“Security Minister Paul Goggins says, “A police officer must have a reasonable suspicion that having examined those documents he may have a reasonable suspicion that a crime has taken place.”

    Funny that. A reasonable suspicion that a future reasonable suspicion may be held?

    It is the current situation that a reasonable suspicion must exist for a seizure of documents.

    But the new powers are designed to allow the seizure of documents in circumstances where no such reasonable suspicion is required.

  • smcgiff

    “It was a bright cold day in April, and the clocks were striking thirteen.”

  • fair_deal

    Martin

    “One for one against? ”

    I don’t know, Unionism tends to be pretty knee-jerk on law and order, if the police want it they back it. The only recent example I can think of where this mode wasn’t followed was voting against ID cards (with IIRC the exception of Slyvia Hermon).

    They should try and find their inner ‘Ulster-Scot’ to restore their powers of scepticism/opposition to centralised and authoritarian powers 😉

  • Introduction of double jeopardy (but maybe it’s OK if so far it’s only for the police? (couldn’t find it in the order though)), arbitrary confiscation of property (if an officer thinks he might get suspicious after he examines said property), fingerprinting of unarrested “suspects” on the spot, detention without trial no longer to require the prisoner to appear in court… it goes on!

    The Stated Reason (TM) used to be “think of the children”, but now it seems to be “there might be terrorists”. Maybe republican claims of a police state are ironically coming true after they join in government…

    Proper links: the draft order, and explanatory notes.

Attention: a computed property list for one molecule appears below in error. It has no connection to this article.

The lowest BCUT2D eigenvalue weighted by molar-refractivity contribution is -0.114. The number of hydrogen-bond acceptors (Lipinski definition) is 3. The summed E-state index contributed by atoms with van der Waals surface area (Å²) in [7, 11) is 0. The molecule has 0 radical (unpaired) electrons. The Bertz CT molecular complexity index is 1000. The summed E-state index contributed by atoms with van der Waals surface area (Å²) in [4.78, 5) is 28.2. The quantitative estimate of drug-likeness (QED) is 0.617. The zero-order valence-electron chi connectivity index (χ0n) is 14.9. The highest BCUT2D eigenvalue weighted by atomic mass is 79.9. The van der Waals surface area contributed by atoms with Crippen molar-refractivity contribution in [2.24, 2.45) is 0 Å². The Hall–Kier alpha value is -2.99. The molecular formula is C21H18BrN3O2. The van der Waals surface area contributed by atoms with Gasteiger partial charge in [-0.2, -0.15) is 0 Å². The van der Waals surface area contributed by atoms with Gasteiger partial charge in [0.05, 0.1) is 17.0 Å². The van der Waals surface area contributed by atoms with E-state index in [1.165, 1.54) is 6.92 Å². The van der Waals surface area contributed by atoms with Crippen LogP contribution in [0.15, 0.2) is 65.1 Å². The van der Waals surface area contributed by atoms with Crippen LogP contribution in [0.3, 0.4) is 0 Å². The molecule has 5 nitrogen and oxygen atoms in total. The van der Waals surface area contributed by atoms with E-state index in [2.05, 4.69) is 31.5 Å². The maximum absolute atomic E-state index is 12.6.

• ingram

    Fair Deal.

    “One for one against? “

    FD.I don’t know, Unionism tends to be pretty knee-jerk on law and order, if the police want it they back it. The only recent example I can think of where this mode wasn’t followed was voting against ID cards (with IIRC the exception of Slyvia Hermon).

    To be honest I was being a touch flippant.To avoid doubt:

    The one for: DUP

    The one against: Sinn FEIN

    The DUP are exremely close to the police, especially the Branch and some very senior officers.The DUP and the Police is an incestuous relationship

    In fairness to Sinn Fein and the SDLP they do have an history in challenging unfair legislation involving the police.

    Regards

    Martin

  • wishing

    ingram
    you’re wrong – both will be in favour of it – ref sinn fein, their leaders will take the same attitude to this as they did to censorship, section 31-style, which was that the only thing wrong with censorship was when it was applied to sinn fein, otherwise its okay – likewise sf will relish this power being used to silence dissidents and any opposition – we’re at the dawn of our own little broy harrier era! welcome to peace, sf-dup style!

  • Crataegus

    Paul

    Introduction of double jeopardy (but maybe it’s OK if so far it’s only for the police? (couldn’t find it in the order though)), arbitrary confiscation of property (if an officer thinks he might get suspicious after he examines said property), fingerprinting of unarrested “suspects” on the spot, detention without trial no longer to require the prisoner to appear in court… it goes on!

    You are right it goes on and on, identity cards, genetic fingerprinting etc Not to mention routine phone monitoring, surveillance cameras etc. etc.

    The PSNI are seeking to be able to seize documents and files without “having an explicit reason to suspect that a crime may have been committed.”